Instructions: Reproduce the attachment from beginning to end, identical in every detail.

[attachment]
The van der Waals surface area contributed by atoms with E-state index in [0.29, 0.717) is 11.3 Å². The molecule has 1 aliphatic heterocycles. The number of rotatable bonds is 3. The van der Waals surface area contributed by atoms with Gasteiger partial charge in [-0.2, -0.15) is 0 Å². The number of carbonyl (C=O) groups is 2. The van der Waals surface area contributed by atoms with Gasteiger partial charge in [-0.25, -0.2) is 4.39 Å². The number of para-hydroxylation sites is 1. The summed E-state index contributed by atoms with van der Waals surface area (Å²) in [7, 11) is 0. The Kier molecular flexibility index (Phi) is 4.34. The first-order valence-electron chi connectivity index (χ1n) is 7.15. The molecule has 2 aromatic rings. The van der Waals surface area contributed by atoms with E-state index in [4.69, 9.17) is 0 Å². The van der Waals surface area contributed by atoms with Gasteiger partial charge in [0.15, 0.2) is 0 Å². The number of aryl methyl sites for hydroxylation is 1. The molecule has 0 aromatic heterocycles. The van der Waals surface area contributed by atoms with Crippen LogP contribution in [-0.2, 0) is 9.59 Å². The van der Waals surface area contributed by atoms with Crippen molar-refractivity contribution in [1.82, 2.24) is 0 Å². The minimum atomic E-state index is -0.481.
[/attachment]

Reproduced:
The van der Waals surface area contributed by atoms with E-state index in [0.29, 0.717) is 11.3 Å². The molecule has 1 aliphatic heterocycles. The number of rotatable bonds is 3. The van der Waals surface area contributed by atoms with Gasteiger partial charge in [-0.2, -0.15) is 0 Å². The number of carbonyl (C=O) groups is 2. The van der Waals surface area contributed by atoms with Gasteiger partial charge in [-0.25, -0.2) is 4.39 Å². The number of para-hydroxylation sites is 1. The summed E-state index contributed by atoms with van der Waals surface area (Å²) in [7, 11) is 0. The Kier molecular flexibility index (Phi) is 4.34. The first-order valence-electron chi connectivity index (χ1n) is 7.15. The molecule has 2 aromatic rings. The van der Waals surface area contributed by atoms with E-state index in [4.69, 9.17) is 0 Å². The van der Waals surface area contributed by atoms with Gasteiger partial charge in [0.15, 0.2) is 0 Å². The number of aryl methyl sites for hydroxylation is 1. The molecule has 0 aromatic heterocycles. The van der Waals surface area contributed by atoms with Crippen LogP contribution in [-0.2, 0) is 9.59 Å². The van der Waals surface area contributed by atoms with Crippen molar-refractivity contribution in [1.82, 2.24) is 0 Å². The minimum atomic E-state index is -0.481.